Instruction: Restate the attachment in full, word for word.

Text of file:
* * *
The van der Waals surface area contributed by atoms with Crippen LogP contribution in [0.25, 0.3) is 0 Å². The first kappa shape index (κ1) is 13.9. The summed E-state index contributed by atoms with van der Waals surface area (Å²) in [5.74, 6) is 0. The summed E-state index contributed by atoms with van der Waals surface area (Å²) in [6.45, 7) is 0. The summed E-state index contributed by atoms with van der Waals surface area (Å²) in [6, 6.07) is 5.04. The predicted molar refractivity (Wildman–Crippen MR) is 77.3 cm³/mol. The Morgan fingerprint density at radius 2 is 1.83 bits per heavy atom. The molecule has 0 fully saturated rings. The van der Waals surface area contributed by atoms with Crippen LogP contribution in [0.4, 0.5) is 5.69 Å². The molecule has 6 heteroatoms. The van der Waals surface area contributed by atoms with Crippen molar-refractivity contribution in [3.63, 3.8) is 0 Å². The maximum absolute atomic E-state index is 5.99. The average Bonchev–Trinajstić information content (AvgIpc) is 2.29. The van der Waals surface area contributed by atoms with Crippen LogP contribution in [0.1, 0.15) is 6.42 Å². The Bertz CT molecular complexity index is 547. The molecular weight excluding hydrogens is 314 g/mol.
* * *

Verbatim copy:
The van der Waals surface area contributed by atoms with Crippen LogP contribution in [0.25, 0.3) is 0 Å². The first kappa shape index (κ1) is 13.9. The summed E-state index contributed by atoms with van der Waals surface area (Å²) in [5.74, 6) is 0. The summed E-state index contributed by atoms with van der Waals surface area (Å²) in [6.45, 7) is 0. The summed E-state index contributed by atoms with van der Waals surface area (Å²) in [6, 6.07) is 5.04. The predicted molar refractivity (Wildman–Crippen MR) is 77.3 cm³/mol. The Morgan fingerprint density at radius 2 is 1.83 bits per heavy atom. The molecule has 0 fully saturated rings. The van der Waals surface area contributed by atoms with Crippen LogP contribution in [0.4, 0.5) is 5.69 Å². The molecule has 6 heteroatoms. The van der Waals surface area contributed by atoms with Crippen molar-refractivity contribution in [3.63, 3.8) is 0 Å². The maximum absolute atomic E-state index is 5.99. The average Bonchev–Trinajstić information content (AvgIpc) is 2.29. The van der Waals surface area contributed by atoms with Crippen LogP contribution in [0.1, 0.15) is 6.42 Å². The Bertz CT molecular complexity index is 547. The molecular weight excluding hydrogens is 314 g/mol.